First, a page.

Skyrim: Looking Forwards…

remember exiting that sewer in Oblivion, seeing the lake in front of you and the Ayleid ruins in the distance, behind that a hill with a large forest just waiting to be explored?

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Skyrim. Sounds a bit like something you’d find in a Final Fantasy Game doesn’t it – you know, you need to visit the rim of the sky and find the Mako stored there… no? Probably just me then!

I think it’s probably fair to say that Bethesda’s sequel to Oblivion is the big release this year for us role-playing fanatics, most certainly those amongst us who lived and breathed Tamriel  for months  and months back in 2006 (wow, 5 years ago, seems like yesterday!)

It’s a rare thing when a game actually leaves you with a feeling that never seems to dissipate – that always tugs at your heart strings wanting you to go back for more.  Personally I only have literally two or three games that ever “got me” like that, So when a sequel is released to one of those “special” games it’s a real mixed bag of eagerness and trepidation.

In preparation for losing more years of my life in a game, here’s my definitive wish list of features I’d like to see carried into Skyrim, things I hope they remove/improve and new stuff that would… well… just be cool.

 

Things to keep

The sense of “the world” – remember exiting that sewer in Oblivion, seeing the lake in front of you and the Ayleid ruins in the distance, behind that a hill with a large forest just waiting to be explored?  THAT’S what I want in Skyrim – that “wow” moment. REALLY hard to achieve but really settles you in to the world quickly.

Insane number of dungeons – Another of the things that really impressed me with Oblivion was the sheer number of explorable dungeons, all open to be explored from the off.  Sure a lot of the texturing/layouts were similar – but each FELT unique – like you were exploring something that had been left untouched for many years.

Conversation quests – I loved over hearing stuff and then embarking on a quest relating to said conversation. Only downside to this is that there weren’t enough quests like this. MORE PLEASE!

Do what you want – want to follow the main quest or just want to explore? Do what you like!  I want this freedom to remain without fear of jeopardising the main storyline.  In fact, I only VERY recently (i.e. last year I think) finished the main quest in Oblivion, for me, that’s a fine testament to the games longevity. Equally, being able to continue playing once the storyline is completed is really important. PLEASE don’t do a Fallout 3 on us, or, if you are going to do that, at least warn us first and give us the choice!

 

Things to improve or lose

Level Scaling – I guess sometimes you can know a little too much about the mechanics of a game. I’m exploring some Aleyid ruins. I’m level one. Ooh. Kill seventeen simple skeletons, get to the bottom level and “Ooh, there’s a chest over there, lets open it. Wow, two gold and a spoon”.  Flip forward fifteen levels, battle twelve hard skeletons, three ghosts, seven zombies and a vampire, get to the same chest, open it. Two hundred gold and a nice magic sword”.   Now don’t get me wrong, I understand the need to protect the” uber loot” from a level 1 player, and I totally appreciate the thought given to making nowhere off limits for any player (this is one of the charming points about Oblivion – its openness) but how about giving some warning that you shouldn’t be attempting this dungeon yet – or being able to find equipment that is level locked?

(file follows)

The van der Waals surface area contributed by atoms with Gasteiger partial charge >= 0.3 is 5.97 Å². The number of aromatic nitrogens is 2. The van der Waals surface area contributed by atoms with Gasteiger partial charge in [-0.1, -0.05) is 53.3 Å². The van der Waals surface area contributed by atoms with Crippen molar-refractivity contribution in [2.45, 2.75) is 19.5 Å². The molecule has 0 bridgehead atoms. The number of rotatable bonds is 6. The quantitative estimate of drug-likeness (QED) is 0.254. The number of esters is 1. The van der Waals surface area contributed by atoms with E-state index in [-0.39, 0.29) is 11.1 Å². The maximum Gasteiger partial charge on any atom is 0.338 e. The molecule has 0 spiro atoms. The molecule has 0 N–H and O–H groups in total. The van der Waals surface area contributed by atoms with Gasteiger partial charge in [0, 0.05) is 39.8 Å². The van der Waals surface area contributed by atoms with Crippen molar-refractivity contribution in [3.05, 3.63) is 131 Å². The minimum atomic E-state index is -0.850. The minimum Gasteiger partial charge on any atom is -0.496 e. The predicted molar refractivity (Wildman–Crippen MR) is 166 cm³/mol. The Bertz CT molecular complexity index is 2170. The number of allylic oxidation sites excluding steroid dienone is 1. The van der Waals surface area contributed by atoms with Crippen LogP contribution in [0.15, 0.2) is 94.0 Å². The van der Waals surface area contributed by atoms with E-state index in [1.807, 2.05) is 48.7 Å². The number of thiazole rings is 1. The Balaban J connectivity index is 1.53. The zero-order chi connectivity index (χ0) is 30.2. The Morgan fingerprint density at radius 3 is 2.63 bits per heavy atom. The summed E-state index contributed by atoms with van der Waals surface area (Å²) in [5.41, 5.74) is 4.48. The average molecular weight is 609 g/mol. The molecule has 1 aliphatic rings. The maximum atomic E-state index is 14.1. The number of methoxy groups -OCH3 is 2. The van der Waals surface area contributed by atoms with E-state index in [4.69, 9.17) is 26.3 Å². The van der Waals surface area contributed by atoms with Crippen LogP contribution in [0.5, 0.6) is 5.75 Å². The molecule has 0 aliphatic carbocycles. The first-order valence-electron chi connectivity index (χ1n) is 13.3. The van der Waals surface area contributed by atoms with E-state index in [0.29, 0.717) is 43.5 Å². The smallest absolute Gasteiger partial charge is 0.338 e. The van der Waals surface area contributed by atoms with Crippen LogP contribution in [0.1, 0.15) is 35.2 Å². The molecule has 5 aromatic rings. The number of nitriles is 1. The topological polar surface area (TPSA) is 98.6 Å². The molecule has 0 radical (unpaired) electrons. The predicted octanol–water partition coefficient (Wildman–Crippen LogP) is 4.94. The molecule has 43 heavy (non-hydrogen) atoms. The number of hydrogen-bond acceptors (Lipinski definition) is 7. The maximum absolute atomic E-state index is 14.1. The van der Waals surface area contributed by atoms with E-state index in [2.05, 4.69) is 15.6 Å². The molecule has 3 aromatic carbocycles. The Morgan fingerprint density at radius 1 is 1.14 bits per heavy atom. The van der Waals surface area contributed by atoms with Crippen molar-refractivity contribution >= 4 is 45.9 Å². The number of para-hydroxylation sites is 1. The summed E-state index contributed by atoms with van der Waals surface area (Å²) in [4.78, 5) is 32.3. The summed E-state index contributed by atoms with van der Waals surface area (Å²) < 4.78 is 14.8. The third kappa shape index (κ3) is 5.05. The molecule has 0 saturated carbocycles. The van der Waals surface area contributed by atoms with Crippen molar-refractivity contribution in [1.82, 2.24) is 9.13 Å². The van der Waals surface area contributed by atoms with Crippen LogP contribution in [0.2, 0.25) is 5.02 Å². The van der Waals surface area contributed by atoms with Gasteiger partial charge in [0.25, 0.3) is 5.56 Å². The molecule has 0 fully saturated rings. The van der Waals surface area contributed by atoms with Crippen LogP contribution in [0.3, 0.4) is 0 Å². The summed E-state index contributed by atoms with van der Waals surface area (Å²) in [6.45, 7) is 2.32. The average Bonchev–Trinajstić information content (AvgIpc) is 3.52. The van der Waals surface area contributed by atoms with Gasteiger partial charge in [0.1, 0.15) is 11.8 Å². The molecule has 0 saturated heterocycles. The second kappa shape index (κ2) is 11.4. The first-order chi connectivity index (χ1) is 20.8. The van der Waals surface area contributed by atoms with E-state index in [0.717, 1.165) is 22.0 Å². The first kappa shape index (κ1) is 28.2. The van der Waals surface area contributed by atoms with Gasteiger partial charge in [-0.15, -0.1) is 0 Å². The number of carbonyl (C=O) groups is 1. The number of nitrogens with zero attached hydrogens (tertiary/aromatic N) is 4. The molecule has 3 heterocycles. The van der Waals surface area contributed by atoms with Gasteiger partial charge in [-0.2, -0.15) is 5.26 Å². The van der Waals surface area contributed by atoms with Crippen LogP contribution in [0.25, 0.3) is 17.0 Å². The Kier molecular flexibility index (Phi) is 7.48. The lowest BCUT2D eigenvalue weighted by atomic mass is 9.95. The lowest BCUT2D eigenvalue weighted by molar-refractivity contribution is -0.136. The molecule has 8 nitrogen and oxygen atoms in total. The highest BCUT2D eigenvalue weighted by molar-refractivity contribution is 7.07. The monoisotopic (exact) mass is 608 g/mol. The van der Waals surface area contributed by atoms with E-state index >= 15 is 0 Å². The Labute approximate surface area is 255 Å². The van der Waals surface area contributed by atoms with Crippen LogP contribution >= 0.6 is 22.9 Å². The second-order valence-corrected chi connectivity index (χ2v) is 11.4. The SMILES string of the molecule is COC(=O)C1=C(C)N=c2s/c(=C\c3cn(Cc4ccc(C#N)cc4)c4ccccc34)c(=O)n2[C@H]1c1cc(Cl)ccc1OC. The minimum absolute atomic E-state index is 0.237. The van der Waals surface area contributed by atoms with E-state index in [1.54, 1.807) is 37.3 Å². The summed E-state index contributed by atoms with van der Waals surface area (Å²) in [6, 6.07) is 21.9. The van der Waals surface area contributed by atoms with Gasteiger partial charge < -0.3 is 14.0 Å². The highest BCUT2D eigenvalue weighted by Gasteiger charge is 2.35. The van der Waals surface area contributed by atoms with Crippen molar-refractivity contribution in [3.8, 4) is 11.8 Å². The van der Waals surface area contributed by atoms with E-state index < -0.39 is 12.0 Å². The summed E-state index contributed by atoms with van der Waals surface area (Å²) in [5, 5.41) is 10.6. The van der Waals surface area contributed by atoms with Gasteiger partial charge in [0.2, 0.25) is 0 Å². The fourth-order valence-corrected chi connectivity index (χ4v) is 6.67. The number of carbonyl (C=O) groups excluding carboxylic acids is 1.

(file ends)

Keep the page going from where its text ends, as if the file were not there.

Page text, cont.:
NPC AI – Bethesda’s “radial” AI was touted as revolutionary at the time. The people of Tamriel will actually go about their daily business as would you or I. Get up, go to work, go to church, go home, go to sleep etc  and whilst this was true (and infinitely better than anything else at the time) is still felt over structured – like each individual had a “path” to follow.  It would make things much more believable if the AI did other more “random” things that were a little less predictable.

Mounts – great idea, poor implementation -never really saw the point in mounts.  Sure, it looked cool but I don’t really remember it being any faster than walking.  There was no mounted combat and all the best places to explore were off road anyway – negating the need for a horse.

 

Coolness to add

(Disclaimer – some/none/all of this may/may not be in the final game – it’s just stuff I’d like to see)

Being Lord/Lady of a town – completing various quests, ousting the local dignitary and running things your way, collecting taxes – raising armies and seeing off invaders etc.  Probably a game in itself!

Proper Crafting – get the components and mould your own weapons/armour how you want it. Appreciate that Oblivion had an aspect of that but really it was just “add a magic glyph to your item”.

Housing – Whilst I did like owning my own house in Oblivion it just really served as a huge chest to store things.  I would quite like to be able to customise my house, paint it, hang trophies, grow vegetables, make weapons and the like… Maybe even have my own little business selling herbs I find?

Killing huge dragons – oh… wait a minute…

 
 

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